Sacrificing sleep and skipping meals to study in quest for academic excellence actually doesn't work, a new Harvard study into 'grit' has revealed.
Children who strive for excellence tend to be seen as those who make extra sacrifices, like getting less sleep or adopting poor eating habits, in a search for top grades.
But the new study of 4,000 British teenagers shows those who display determination, courage and persistence also tend to have healthier lifestyles.
The findings, from Harvard Graduate School of Education, showed "that children who exhibit grit are also likely to look after themselves, and cultivate healthy emotional regulation skills, rather than behaving in ways that are bad for their health".
Studies have shown the harmful effects stress over exams have on children's health. A survey by Kellogg's published last month found that children as young as 10 smoke cigarettes, eat sweets and use energy drinks to prepare for their exams.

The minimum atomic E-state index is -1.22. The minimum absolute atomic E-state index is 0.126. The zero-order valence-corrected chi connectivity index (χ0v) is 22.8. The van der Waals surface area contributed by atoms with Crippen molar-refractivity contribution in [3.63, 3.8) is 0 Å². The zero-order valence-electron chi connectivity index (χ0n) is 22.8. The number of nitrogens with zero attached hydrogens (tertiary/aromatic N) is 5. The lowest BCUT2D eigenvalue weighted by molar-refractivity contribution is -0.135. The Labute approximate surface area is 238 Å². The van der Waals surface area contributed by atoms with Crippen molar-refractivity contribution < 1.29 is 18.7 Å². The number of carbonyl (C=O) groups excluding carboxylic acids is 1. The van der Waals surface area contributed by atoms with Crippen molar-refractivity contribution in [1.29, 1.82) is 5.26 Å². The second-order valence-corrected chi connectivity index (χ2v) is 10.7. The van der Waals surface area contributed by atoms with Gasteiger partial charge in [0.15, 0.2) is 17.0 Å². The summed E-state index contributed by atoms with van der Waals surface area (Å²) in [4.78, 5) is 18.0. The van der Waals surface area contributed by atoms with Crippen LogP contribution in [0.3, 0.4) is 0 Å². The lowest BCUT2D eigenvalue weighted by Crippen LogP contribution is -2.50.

Dr Christina Hinton, a faculty member at the Harvard Graduate School of Education, said: "Our results suggest that grit does not require pushing yourself at all costs, but rather cultivating healthy emotional regulation skills and effective learning strategies."
Children aged 11 to 18 took part in the year-long research, which was carried out during 2014 and 2015 in conjunction with four UK independent and state schools in the Wellington College Teaching Schools Alliance.
Carl Hendrick, head of research at Wellington College, said it was "good news" for students who think need to "kill themselves" in order to achieve good grades.
The study also found for the first time a link between high-achieving students and helpfulness.
The research revealed that those pupils who see themselves as having potential rather than having fixed abilities are more inclined to help their peers.
Having a growth mindset, which children can also be taught, appears to have more impact on the others around them than previously realised, the research team said.
The academics said: "A teenager who thinks in this way is more likely to be helpful and care more deeply about others. This may be because they think 'if I feel I can develop, I feel others can', which makes them more understanding and sympathetic."